Tell me exactly what you heard
How realistic is it to expect a witness to recall a suspect’s words verbatim?
Originally published on the Force Science Institute website. Republished here with permission.
In a previous article, we rejected the idea that an officer’s memory was the equivalent of a video recorder. We cautioned that inconsistencies between an officer’s memory and a video recording could result from human performance factors and are not necessarily evidence of intentional deception.
But even in cases without video evidence, insisting that an officer (or any witness) recall events with the precision of a digital recorder is not only unrealistic, but it can also unfairly impact the perception of that witness’s credibility.
In a recent high-profile interview, investigators insisted that the witness recall the precise words used by the suspects: “Tell me exactly, not an interpretation, exactly what you heard. Let’s get exactly what you heard.”
While some witnesses might remember the exact words used by a suspect, most will not.
People generally prefer to interpret and store information that is the most meaningful and least detailed. Between “gist memory,” which focuses on the essential meaning of information, and “verbatim memory,” which focuses on the precise form of information, humans prefer the gist.
Certainly, there are cases in which prosecutors hope to prove an exact quote (“I’d like to beat you up” is different than “I’m going to beat you up”). But how realistic is it to expect a witness to recall a suspect’s words verbatim?
The Verbatim Effect
The verbatim effect is a cognitive bias that causes people to encode and remember the meaning of conversations better than they remember the exact words. Since our brains do not record like video cameras, our memories of conversations are rarely a complete record of the experience. Instead, we perceive the words, voice and other non-verbal elements of communication and then assign meaning to them.
While we might remember a summary of what we heard or saw, we are much more likely to remember the meaning we attached to it and the feelings that it generated – and not the exact words.
Not an Interpretation
If an investigator requires an exact quote to prove an offense, then insisting that a witness recites words “without interpretation” may seem like a reasonable approach. The risk is that this requirement implies that the witness should be able to recall the exact words. It conveys an unreasonable expectation that some witnesses will attempt to meet in order to maintain their credibility.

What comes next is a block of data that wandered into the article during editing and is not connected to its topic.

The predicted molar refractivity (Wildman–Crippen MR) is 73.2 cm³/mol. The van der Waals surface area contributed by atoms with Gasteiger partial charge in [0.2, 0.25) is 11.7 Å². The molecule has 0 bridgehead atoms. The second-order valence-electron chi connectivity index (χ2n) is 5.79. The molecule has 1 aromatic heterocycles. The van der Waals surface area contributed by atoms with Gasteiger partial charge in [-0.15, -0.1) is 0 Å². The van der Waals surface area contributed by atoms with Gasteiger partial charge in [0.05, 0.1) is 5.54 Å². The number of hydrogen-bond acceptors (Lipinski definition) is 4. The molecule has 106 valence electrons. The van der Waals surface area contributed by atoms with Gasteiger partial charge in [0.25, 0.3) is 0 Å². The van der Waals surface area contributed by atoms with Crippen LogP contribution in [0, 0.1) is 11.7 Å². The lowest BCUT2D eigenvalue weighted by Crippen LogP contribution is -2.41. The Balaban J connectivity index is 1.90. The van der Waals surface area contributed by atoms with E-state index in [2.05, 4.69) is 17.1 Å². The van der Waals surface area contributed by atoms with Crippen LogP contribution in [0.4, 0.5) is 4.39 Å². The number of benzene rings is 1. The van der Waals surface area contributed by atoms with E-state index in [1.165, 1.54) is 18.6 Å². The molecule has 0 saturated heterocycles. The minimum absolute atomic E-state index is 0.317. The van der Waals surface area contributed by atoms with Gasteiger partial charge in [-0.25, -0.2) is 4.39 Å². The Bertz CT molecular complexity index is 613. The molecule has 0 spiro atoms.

Since we remember experiences as summaries, we are all guilty of adding enough details to our stories for them to make sense, a type of confabulation. In social settings, the details aren’t that important, especially if the point of the story is to convey the lesson learned or the feeling it engendered. This “spontaneous confabulation” may result in the generation of implausible but otherwise harmless details, and we don’t even know we are doing it.
On the other hand, investigators can unintentionally provoke confabulation in circumstances where accuracy matters. When an investigator implies that a witness should be able to recall specific details, or creates an environment in which the witness feels their credibility is being scrutinized, or subtly conditions their approval on the witnesses’ ability to provide the information they are seeking – there is a risk of “provoking confabulations.”
In provoked confabulations, witnesses may compensate for normal and expected memory deficits (like not remembering exact quotes) by non-consciously adding plausible memory distortions. In other words, they are making up the facts to fill in the gaps, but, unlike lying, the witness isn’t aware that their memory isn’t accurate.
The Role of Emotion
The meaning that we assign to information is always subject to our interpretation and individual sensemaking. This “meaning” drives our emotional response to the information and impacts how we will remember a conversation or event.
The more emotional we react (emotional valence), the more likely we will remember the meaning we assigned to a conversation and less likely we will remember the exact words. While this is true of both positive and negative emotions, research suggests that negative emotions drive us even closer to the “gist” of the conversation and take us further from the precise language.
During interviews, emotion continues to play a role in the retelling of our experiences and can impact the likelihood of provoked confabulation. Stress, conflict and anxiety can generate or aggravate confabulation. Suggestive, leading, or argumentative questions can also increase the risk of this “honest lying.”